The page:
The Oh-Oh Zone

Our intrepid editor muses about political (r)evolutions, 21st century-style, and invites you to play, too.

by Carolyn Chase

keep asking people, what does the beginning of a new century and millennium mean to you? The dominant answer seems to be, not much. Y2K is turning into Yawn2K. Of course, everyone is curious to see what technology hath wrought and if any serious accidents will be triggered by clicking over into the double-zero or "oh-oh" zone.

But overall, most people understand that the "oh-oh" effect is our creation -- as much as any and all Y2K computer "bugs." As one friend put it, "the majority of people around the world don't even use our calendar," so it's really just another exercise in self-adulation, a self-imposed excuse to, well, party like it's 1999.

Will our "New Year's Resolutions" mean any more because we happen to be here at this moment of calendar coincidence? And just exactly how are we supposed to pronounce "00"? It's the end of the nineties but the beginning of what?

Maybe it can matter more than just another new year. It can become a demarcation point other than just the clicking over of a decimal system. The next most popular answer in my survey has been from people who look forward to an opportunity to start something new.

When I was a little girl, I remember hearing that the 21st century would be the time when amazing technologies would enlighten our world and that it would be a bright and beautiful time: truly something to look forward to.

I am still very positive about our prospects. The internet is an amazing development and will continue to transform human communication in ways we cannot today predict. It is this "unpredictable future" that I have the highest hopes for.

I heard yesterday that the volume of email has already surpassed the volume of regular "dead tree" mail. This is a totally new form of communication and is bringing millions of people together to discuss issues of the day who would never have had the chance to exchange ideas with one another.

The fact that is has taken so long for the web to commercialize is another hopeful fact. While some form of commercialization was inevitable, the fundamental values of the web have not been about commercials and selling stuff -- but about sharing and building relationships. The values of web have been solidly about communicating people-to-people about things they value, independent of commercial gain. The vast majority of websites are still noncommercial. The vast majority of communication is via noncommercial email.

This new form of "borderless" communication provides the possibility for great innovation and especially political change. I would say my fondest hope for the future is that more and more citizens will participate in civic organizations and politics. We need for more and more civic-minded people to become willing to enter the public arena as both volunteers and to become politicians. We need politicians who understand the need to deal fairly with the major "bombshell" issues of day for the local political arena: mobility, environmental protections, and equity.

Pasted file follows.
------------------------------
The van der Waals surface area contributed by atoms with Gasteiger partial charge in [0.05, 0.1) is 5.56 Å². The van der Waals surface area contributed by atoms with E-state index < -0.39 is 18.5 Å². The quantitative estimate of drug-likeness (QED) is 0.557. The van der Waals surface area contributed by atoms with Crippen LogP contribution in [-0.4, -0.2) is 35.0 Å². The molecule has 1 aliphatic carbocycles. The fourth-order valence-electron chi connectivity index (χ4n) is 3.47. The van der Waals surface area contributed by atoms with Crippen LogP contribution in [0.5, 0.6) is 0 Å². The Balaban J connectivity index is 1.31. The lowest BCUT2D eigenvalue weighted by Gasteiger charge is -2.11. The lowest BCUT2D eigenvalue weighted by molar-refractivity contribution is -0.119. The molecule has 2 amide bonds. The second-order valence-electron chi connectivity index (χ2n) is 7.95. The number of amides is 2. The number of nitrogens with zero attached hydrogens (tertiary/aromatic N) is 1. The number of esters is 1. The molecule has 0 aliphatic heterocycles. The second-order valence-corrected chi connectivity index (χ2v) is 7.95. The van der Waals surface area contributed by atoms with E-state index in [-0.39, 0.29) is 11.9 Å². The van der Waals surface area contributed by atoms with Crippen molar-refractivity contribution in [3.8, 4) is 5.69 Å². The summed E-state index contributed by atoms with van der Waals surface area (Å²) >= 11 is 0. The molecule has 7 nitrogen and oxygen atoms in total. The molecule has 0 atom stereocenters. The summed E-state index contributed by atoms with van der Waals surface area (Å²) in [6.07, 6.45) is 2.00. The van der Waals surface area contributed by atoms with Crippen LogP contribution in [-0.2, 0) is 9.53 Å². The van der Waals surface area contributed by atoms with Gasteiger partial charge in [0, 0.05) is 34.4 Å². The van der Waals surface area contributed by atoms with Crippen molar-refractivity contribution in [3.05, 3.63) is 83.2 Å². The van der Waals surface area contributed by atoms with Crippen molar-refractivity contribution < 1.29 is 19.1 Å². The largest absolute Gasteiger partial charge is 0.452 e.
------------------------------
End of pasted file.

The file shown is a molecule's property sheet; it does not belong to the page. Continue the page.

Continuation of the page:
A. Bartlett Gia-matti, President of Yale University, has observed, "What concerns me most today is the way we have disconnected ideas from power in America, and created for ourselves thoughtful citizens who disdain politics and politicians, when more than ever we need to value politics and what politicians do..."

It is still an open question what political policies the internet will spawn. All the regular political gadfly problems will be there. But what is also there is the ability to communicate rapidly and inexpensively with millions of registered voters and volunteers via networks of thousands of personal email lists and websites.

Whoever and whatever is able to tap into this new form of human energy will transform politics as we know it. I can hardly wait. We live in interesting times when individuals have unprecedented abilities to create and communicate. Now let's get to work. What are you starting new or reinvigorating for your new century? Please share them with us by sending your email to , visiting our website or faxing us. Please feel free to write the old fashioned way too (using the blank side of one-side-used paper is recommended).

"Each of the great social achievements of recent decades has come about not because of government proclamations, but because people organized, made demands and made it good politics for governments to respond. It is the political will of the people that makes and sustains the political will of governments." -- James Grant, Executive Director, UNICEF.

Carolyn Chase is a founder of San Diego Earth Works, organizers of Earth Day in Balboa Park. She may be reached at